County voters may be asked to vote on several different tax measures in the June and November elections.
The San Benito County Board of Supervisors this week began looking at tax ballot measures to fund regional road repairs, public safety, and administrative payrolls.
First one the list is cannabis: On Tuesday Feb. 20, supervisors directed staff to prepare options for a potential cannabis tax measure that could go before voters in the June 5 Primary Election.
In the months ahead, supervisors said they also will consider additional tax measures to place on the ballot in the Nov.6 General Election, including a 1 percent general sales tax and a potential transportation sales tax for road repair.
Options for a potential cannabis tax will be up for board consideration at a March 6 meeting, just a few days before the June primary election filing deadline on March 9.
According to county staff, the cannabis tax would apply to any pot businesses in the unincorporated area of San Benito County. Compare this to the City of Hollister, who negotiates taxes and fees in individual development agreements with each cannabis operation in city limits. The county cannabis tax would be across the board, but numbers have yet to be defined.
The Resource Management Agency is currently working on a draft cannabis business ordinance that is expected to go before the board in April. The board of supervisors previously approved a ban on any and all existing cannabis activity in the unincorporated area of the county in December 2017.
Although the potential cannabis tax is the only ballot measure San Benito County is planning for the June primary, county leaders appear ready to decide on other possible taxes.
“I know there was some discussion about voting to raise taxes, but that’s not what you would be doing,” Management Analyst Louie Valdez told supervisors at the Tuesday morning meeting. “You would be voting to place an item on the ballot for voters to voice their opinion on whether or not they want to increase that general sales tax.”
Supervisors are torn between supporting a Council of San Benito County Governments (COG) transportation sales tax or floating their own general sales tax. While a transportation sales tax would contribute money toward fixing roads and big transportation projects like widening Highway 25, a general sales tax would have more flexible uses. A general sales tax could help fund focus areas such as employee recruitment, retention, compensation, and department staffing levels, the new jail construction and operational costs, unincorporated fire and law enforcement service protection, a county library remodel/renovation, and more.
Valdez said the board needed a vision about what it will do with any future funds from the potential general sales tax.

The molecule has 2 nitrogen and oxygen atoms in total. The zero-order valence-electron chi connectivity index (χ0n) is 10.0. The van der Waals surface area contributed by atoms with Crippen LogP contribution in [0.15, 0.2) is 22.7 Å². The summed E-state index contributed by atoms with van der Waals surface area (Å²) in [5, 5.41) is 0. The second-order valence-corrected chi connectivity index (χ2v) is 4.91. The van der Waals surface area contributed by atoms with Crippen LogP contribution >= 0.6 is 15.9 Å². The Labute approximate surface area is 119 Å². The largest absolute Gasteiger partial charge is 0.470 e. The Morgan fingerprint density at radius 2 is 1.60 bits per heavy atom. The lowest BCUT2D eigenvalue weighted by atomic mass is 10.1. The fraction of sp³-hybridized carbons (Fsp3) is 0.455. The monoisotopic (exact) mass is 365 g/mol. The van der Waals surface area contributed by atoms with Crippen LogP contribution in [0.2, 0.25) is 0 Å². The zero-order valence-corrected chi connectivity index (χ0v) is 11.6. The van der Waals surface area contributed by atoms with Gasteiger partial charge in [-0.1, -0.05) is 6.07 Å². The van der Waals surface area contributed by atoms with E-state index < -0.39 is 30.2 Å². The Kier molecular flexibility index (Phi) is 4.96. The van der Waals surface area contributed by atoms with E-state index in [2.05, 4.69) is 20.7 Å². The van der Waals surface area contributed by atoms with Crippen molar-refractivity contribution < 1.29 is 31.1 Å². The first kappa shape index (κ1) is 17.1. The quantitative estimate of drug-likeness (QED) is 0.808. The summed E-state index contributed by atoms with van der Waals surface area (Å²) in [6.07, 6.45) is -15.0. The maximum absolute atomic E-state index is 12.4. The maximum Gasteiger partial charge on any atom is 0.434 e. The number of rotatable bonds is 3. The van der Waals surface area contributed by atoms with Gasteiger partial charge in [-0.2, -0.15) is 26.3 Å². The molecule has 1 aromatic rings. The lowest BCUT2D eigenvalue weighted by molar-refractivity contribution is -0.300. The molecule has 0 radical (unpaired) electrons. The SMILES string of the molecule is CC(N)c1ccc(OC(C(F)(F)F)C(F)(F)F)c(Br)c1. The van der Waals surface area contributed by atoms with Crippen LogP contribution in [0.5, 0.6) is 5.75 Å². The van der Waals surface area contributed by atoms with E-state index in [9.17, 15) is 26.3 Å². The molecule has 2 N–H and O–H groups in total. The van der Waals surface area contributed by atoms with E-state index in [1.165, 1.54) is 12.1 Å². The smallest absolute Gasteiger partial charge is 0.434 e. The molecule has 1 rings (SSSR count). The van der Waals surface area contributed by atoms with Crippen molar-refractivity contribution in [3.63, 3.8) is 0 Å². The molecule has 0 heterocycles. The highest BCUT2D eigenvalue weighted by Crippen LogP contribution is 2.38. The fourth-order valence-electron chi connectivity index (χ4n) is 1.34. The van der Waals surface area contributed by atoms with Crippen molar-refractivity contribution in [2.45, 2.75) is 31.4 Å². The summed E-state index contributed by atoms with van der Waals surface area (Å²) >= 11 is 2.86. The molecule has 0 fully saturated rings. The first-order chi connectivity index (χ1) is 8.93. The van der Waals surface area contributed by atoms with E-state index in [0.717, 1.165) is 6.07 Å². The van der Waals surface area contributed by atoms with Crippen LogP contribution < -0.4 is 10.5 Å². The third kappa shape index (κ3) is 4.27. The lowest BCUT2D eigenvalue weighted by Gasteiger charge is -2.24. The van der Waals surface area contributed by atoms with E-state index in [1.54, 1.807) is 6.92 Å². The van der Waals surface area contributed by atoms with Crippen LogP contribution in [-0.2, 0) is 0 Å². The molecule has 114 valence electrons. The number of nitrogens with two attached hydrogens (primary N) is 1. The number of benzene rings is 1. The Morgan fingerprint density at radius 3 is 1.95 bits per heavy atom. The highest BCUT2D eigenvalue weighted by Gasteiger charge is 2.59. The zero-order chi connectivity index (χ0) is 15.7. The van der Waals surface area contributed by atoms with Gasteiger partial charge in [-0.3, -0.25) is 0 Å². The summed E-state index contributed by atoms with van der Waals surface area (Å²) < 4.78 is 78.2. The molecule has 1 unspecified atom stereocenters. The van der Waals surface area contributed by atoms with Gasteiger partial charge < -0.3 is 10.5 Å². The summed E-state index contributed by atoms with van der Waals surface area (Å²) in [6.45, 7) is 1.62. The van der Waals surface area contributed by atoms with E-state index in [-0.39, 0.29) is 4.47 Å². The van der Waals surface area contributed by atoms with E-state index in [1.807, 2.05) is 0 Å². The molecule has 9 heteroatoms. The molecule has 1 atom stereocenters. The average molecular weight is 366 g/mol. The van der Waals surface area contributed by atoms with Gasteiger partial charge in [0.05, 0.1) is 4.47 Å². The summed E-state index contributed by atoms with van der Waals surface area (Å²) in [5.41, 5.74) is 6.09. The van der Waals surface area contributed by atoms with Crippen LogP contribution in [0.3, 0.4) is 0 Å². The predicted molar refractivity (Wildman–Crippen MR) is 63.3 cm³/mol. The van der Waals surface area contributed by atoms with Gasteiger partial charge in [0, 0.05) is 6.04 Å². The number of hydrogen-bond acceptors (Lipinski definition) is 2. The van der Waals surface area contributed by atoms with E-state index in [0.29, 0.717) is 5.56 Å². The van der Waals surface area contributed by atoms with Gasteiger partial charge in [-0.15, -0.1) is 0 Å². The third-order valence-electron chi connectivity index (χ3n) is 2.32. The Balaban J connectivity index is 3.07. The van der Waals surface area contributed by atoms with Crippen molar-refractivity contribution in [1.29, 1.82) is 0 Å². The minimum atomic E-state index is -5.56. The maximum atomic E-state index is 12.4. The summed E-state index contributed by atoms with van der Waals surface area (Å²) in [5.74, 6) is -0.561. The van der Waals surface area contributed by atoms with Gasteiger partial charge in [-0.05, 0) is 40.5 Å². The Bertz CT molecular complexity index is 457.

“Three simple, but compelling goals the board can look at as a strategic measure is to explain to the public how it going to use their funds is increasing and improving the level of public safety, improving services to the community including the workforce, and business development.”
A general sales tax would require four-fifths majority approval from county supervisors to place it on the November ballot.
“I feel it is important if we go forward with a sales tax, we need to engage our bargaining units,” Supervisor Jerry Muenzer said, referring to the labor unions that represent county employees.
If a general purpose sales tax were to move forward, supervisors would have until August 10 to make the filing deadline for the Nov. 6 General Election. If approved by a majority vote of 50 percent plus one, the current county unincorporated sales tax rate of 7.25 percent would increase to 8.25 percent.
Previous sales tax failed
The board previously considered a 1 percent sales tax for the 2016 ballot, but voted 3-2 in November 2015 to put it off until 2018.
County Supervisor and COG Chairman Jaime De La Cruz said Tuesday that he was interested in pushing forward with a sales tax to address roads.
“If we don’t try in November for a road sales tax, we’re pushing ourselves back further,” De La Cruz said. “Sooner or later, we’re hoping the public understands that we need to fix our roads.”
While De La Cruz would not rule out a general sales tax completely, he said it could have a better chance in 2020.
“If we’re going to push a general sales tax to the public, we need to give the public a reason to have confidence in us that we’ll be doing the right thing,” De La Cruz said. “I honestly believe a general sales tax has a better chance in 2020. It will be a presidential race with higher turn out. You have a non-presidential race this year.”
The regional transportation agency worked to get a transportation sales tax passed in June 2016 with Measure P. The ballot measure fell well short of the necessary two-thirds vote, with 40.23 percent of eligible voters choosing No and 59.77 percent choosing Yes.
“Right now we’ve got to show that we’re going to do good for the community and I believe the road tax is the ambassador between the community and the board of supervisors,” De La Cruz said.
Supervisor Mark Medina said the county should look into spending money with the Economic Development Corporation of San Benito County to bring more businesses to the region to raise up the economy compared to increasing taxes.
“I continuously talk about growing the economy,” Medina said. “That’s where the revenue should come from. We need businesses here and with all respect to our staff, we need to be more business-friendly. If we invest in our county, if we invest in things that create revenue, life is much more simple than going to our residents every three to four years asking for a percent.”